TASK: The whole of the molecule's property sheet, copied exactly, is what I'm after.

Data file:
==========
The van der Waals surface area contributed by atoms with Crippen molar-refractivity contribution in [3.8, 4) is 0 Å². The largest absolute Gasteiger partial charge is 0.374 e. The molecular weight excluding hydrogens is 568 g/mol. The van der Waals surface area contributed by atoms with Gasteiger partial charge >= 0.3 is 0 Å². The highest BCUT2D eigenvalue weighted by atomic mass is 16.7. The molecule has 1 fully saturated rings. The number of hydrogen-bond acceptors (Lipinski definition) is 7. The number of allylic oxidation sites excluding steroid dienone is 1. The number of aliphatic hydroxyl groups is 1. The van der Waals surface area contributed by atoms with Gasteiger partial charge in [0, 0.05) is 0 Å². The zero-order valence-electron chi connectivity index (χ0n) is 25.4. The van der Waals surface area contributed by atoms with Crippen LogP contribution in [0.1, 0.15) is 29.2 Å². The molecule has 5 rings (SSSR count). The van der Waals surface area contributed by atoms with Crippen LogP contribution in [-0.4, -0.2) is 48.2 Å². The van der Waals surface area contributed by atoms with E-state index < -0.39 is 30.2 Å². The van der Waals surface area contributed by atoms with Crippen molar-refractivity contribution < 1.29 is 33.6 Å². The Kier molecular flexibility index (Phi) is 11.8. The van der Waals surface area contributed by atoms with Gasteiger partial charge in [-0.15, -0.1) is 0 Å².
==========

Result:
The van der Waals surface area contributed by atoms with Crippen molar-refractivity contribution in [3.8, 4) is 0 Å². The largest absolute Gasteiger partial charge is 0.374 e. The molecular weight excluding hydrogens is 568 g/mol. The van der Waals surface area contributed by atoms with Gasteiger partial charge >= 0.3 is 0 Å². The highest BCUT2D eigenvalue weighted by atomic mass is 16.7. The molecule has 1 fully saturated rings. The number of hydrogen-bond acceptors (Lipinski definition) is 7. The number of allylic oxidation sites excluding steroid dienone is 1. The number of aliphatic hydroxyl groups is 1. The van der Waals surface area contributed by atoms with Gasteiger partial charge in [0, 0.05) is 0 Å². The zero-order valence-electron chi connectivity index (χ0n) is 25.4. The van der Waals surface area contributed by atoms with Crippen LogP contribution in [0.1, 0.15) is 29.2 Å². The molecule has 5 rings (SSSR count). The van der Waals surface area contributed by atoms with Crippen LogP contribution in [-0.4, -0.2) is 48.2 Å². The van der Waals surface area contributed by atoms with E-state index < -0.39 is 30.2 Å². The van der Waals surface area contributed by atoms with Crippen molar-refractivity contribution < 1.29 is 33.6 Å². The Kier molecular flexibility index (Phi) is 11.8. The van der Waals surface area contributed by atoms with Gasteiger partial charge in [-0.15, -0.1) is 0 Å².